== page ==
United in Bach's universe and in Beethoven's soul

While playing for the homeless and mentally ill, violinist with the LA Philharmonic Robert Vijay Gupta realized that music can speak when words fail. With a parallel interest and training in neuroscience, Robert is passionate about discovering more about how music affects the brain. Robert talks about the special bond he shares with Nathaniel Ayers, the brilliant schizophrenic musician featured in the movie 'The Soloist', and his mission to light the fire of music in the darkest corner of the human soul.

Recorded at INK2011, Jaipur, India


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About the Speaker

Robert Vijay Gupta

Musical activist, violinist

Violinist Robert Vijay Gupta joined the Los Angeles Philharmonic in June 2007 at the age of 19.

Before joining the orchestra, Robert received a Master’s degree in Music from Yale University and a Bachelor’s degree in biology from Marist College. Parallel to his undergraduate studies in biology, he attended the Manhattan School of Music and the Juilliard School of Music, Pre-College Division. His principal teachers have included Glenn Dicterow, Ani Kavafian, and Isaac Stern.

Robert made his solo debut at the age of eleven in Tel Aviv with the Israel Philharmonic Orchestra under the baton of Zubin Mehta. He has performed as a soloist with the New York Philharmonic, the Japan Philharmonic Orchestra, and the Bombay Symphony Orchestra among many others. He has also performed widely as a chamber musician and recitalist on an international scale since the age of eight, and frequently appears on the Philharmonic’s Chamber Music Society and Green Umbrella new music series. Robert has also performed as a guest concertmaster with the Los Angeles Opera under James Conlon and the Orquestra Comunitat de Valencia at the Palau de Les Arts in Valencia, Spain under Mehta.

Robert curates and directs a free outreach concert series for the homeless, veterans, and mentally ill on skid row in downtown Los Angeles called The Street Symphony, which brings musical activism to underserved communities throughout Southern California. The project aims to bring live musical performance to audiences without access in order to remove the stigma associated with homelessness and mental health.

Throughout his undergraduate course of study, Robert held Research Assistant positions at CUNY Hunter College in New York City, where he worked on spinal chord neuronal regeneration, and at the Harvard Institutes of Medicine Center for Neurologic Diseases, where he studied the biochemical pathology of Parkinson’s disease. He is passionate about discovering more about how music affects the brain, especially in neurological disorders. Robert is a TED Senior Fellow.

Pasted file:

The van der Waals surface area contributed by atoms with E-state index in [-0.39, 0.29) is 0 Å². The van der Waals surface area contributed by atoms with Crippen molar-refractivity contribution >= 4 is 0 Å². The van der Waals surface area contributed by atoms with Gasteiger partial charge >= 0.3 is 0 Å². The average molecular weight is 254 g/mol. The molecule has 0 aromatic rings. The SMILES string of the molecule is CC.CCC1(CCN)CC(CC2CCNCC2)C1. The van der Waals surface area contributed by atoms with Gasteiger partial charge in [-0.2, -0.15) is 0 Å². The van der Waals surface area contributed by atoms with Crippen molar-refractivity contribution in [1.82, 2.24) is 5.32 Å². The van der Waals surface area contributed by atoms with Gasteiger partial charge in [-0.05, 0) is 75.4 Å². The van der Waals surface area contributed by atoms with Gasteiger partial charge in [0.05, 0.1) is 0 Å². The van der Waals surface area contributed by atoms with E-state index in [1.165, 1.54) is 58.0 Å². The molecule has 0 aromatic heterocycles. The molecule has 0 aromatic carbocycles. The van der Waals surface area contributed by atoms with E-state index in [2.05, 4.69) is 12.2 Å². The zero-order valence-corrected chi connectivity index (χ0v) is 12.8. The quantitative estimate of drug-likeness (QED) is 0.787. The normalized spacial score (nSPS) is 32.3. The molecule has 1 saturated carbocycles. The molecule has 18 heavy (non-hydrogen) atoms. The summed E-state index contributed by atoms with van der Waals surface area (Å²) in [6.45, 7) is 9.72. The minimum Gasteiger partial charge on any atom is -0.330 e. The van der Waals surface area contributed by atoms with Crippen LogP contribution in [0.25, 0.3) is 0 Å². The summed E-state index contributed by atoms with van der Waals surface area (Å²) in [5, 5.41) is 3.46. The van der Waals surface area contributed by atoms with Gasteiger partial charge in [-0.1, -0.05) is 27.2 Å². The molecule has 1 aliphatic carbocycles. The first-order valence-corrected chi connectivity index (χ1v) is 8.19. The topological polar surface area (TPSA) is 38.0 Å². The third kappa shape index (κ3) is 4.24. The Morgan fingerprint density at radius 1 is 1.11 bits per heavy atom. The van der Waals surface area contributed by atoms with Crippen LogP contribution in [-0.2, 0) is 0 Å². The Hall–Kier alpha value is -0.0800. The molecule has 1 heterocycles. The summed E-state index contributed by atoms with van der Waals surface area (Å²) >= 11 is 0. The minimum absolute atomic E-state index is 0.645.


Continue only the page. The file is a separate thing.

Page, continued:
Robert recorded his debut album in July 2011 with Yarlung Records, in Walt Disney Concert Hall. The album includes solo violin works by John Harbison, Eugene Ysaÿe, and HIF Biber, as well as the premiere recordings of LA Phil principal timpanist Joseph Pereira’s Partita for Solo Violin and Gupta’s own composition upon the Indian raga "Jaunpuri". The album was recorded on the 1716 “Milstein” Stradivarius.

PERSONAL JOURNEY: In 2008, I met Nathaniel Ayers, a homeless, paranoid schizophrenic man, that I have come to call a close friend, and certainly, amongst my most effective teachers. Nathaniel studied musical performance at the prestigious Juilliard School, where I would later attend, but he dropped out after his diagnosis with mental illness, and lived homeless in Los Angeles for 30 years. I became his violin teacher, and time after time, the music would bring him back from the very brink of a schizophrenic episode. Nathaniel showed me that music was medicine, that music was sanity.

WEBSITE: http://www.laphil.com/philpedia/artist-detail.cfm?id=3309

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Nina Gannes

To follow-up on Robert's work with Street Symphony check out the INK blog post about it: http://inktalks.com/blog/?p=478

uday Pasricha

Music is perhaps the only resource that awakens the synaptic area that has goodness, specially in a mind that may have been destroyed by self errors or an abusive environment. Just Hearing Robert play for few minutes brings forth the expressions we read hear without even thinking of the words. Beautiful, inspiring, and touching is what we felt FIRST and then came the words naturally. I hope Robert will be there for INK every time. Robert it helps the 100,s of us who are there to be grateful for everything and We need that.

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